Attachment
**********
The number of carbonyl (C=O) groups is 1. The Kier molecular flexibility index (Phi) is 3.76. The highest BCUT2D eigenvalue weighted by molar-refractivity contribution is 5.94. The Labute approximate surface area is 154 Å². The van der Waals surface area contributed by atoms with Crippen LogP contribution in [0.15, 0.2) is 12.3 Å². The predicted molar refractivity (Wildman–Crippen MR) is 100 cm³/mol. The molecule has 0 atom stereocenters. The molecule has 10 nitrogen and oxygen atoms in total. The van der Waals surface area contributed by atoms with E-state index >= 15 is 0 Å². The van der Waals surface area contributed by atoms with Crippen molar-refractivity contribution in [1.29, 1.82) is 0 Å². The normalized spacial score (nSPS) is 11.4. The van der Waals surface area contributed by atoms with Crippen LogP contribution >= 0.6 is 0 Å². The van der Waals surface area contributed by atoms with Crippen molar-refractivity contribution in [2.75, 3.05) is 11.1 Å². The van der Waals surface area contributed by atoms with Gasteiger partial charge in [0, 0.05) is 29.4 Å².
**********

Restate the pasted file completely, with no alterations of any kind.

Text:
The number of carbonyl (C=O) groups is 1. The Kier molecular flexibility index (Phi) is 3.76. The highest BCUT2D eigenvalue weighted by molar-refractivity contribution is 5.94. The Labute approximate surface area is 154 Å². The van der Waals surface area contributed by atoms with Crippen LogP contribution in [0.15, 0.2) is 12.3 Å². The predicted molar refractivity (Wildman–Crippen MR) is 100 cm³/mol. The molecule has 0 atom stereocenters. The molecule has 10 nitrogen and oxygen atoms in total. The van der Waals surface area contributed by atoms with E-state index >= 15 is 0 Å². The van der Waals surface area contributed by atoms with Crippen molar-refractivity contribution in [1.29, 1.82) is 0 Å². The normalized spacial score (nSPS) is 11.4. The van der Waals surface area contributed by atoms with Crippen LogP contribution >= 0.6 is 0 Å². The van der Waals surface area contributed by atoms with Crippen molar-refractivity contribution in [2.75, 3.05) is 11.1 Å². The van der Waals surface area contributed by atoms with Gasteiger partial charge in [0, 0.05) is 29.4 Å².